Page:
29th RMC Choppershow

Above a photo of Spike Judd’s beautiful bobbed knucklehead from England. In any case, we would like to mention that we are very proud to have a dozen participants from England on the show this year. There is now quite a revival of the sixties and seventies going on there. The motorbike in the photo is even built in a fifties style.

Knuckleheads were in production from 1936 till 1947 and had two engine sizes; 61ci and 74ci.
However, the first OVH dry-sump oil lubricated Knucklehead was showcased in the winter of 1935 at the Schroeder Hotel in downtown Milwaukee and dealers reacted positive.

Left a Flathead 1919-1973 and right a Knucklehead 1936-1947. Image courtesy; Riding Vintage

It’s predecessor, the Flathead, had a side-valve layout, meaning that the valves were located in the engine block. The cylinder head contained only a spark plug and combustion chamber under its cooling fins, hence the name Flat Head.

The Knucklehead however used a overhead-valve layout, where the inlet- and exhaust valves are in the cylinder head. Therefor they are much less affected by heat and easier to tune to produce more horsepower with less overheating problems then its predecessor. Also the introduced re-circulating oil system added up to better performance. Flatheads run on total-loss lubrication!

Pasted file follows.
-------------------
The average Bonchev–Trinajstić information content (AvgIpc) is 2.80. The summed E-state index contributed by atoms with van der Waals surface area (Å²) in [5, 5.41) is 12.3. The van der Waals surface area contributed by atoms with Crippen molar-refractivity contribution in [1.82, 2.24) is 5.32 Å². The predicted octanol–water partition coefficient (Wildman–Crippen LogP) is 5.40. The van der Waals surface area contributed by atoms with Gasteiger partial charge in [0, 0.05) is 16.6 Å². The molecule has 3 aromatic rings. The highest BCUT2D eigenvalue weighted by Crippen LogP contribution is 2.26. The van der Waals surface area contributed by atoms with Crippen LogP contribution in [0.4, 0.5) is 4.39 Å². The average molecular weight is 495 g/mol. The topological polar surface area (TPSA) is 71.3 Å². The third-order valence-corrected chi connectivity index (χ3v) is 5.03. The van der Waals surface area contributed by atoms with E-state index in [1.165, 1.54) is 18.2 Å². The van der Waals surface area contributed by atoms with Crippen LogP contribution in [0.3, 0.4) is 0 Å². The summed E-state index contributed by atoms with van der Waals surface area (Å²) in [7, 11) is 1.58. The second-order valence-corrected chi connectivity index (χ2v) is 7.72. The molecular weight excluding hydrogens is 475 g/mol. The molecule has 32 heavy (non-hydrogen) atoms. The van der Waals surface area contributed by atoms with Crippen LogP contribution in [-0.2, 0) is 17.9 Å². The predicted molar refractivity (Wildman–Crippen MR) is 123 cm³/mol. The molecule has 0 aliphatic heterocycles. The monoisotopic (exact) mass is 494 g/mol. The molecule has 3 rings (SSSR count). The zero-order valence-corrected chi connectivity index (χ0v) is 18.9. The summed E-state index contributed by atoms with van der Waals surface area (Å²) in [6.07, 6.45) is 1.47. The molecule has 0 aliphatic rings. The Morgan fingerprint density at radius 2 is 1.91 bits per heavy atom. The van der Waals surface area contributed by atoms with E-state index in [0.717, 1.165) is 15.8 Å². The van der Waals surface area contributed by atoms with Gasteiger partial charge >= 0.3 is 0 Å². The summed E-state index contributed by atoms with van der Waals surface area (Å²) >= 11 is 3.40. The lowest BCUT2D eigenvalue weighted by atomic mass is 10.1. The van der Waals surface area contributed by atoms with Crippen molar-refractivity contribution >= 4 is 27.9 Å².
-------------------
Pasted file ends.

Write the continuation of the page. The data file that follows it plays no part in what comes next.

It may be hard to imagine, but as it sounds, the Flathead’s lubricating oil was only required to make a one-way trip. Oil drip-fed from its reservoir in the left gas tank into the crankcases, splashed around the engine before it got burned up, blown out, or dripped onto the drive chain.

Make no mistake; the 1936 Knucklehead was a beautiful motorcycle. Everything from the Knuckle’s deep balanced fenders and the beefed-up twin cradle frame to its extruded steel Springer forks and high-mounted headlamp all came together to create a timeless classic symmetry. But as with many first models, the first production year Knuckleheads [E and EL units] weren’t without their problems and needed to be resolved and therefor subject of almost constant upgrades.

In 1937 Joe Petrali set a new land speed record for its class of 136.183mph with a 61ci EL Knucklehead which lasted a decade. This achievement boosted the name and fame of this model from Harley Davidson.

Joe Petrali in 1937. Image courtesy; Harley Davidson Museum

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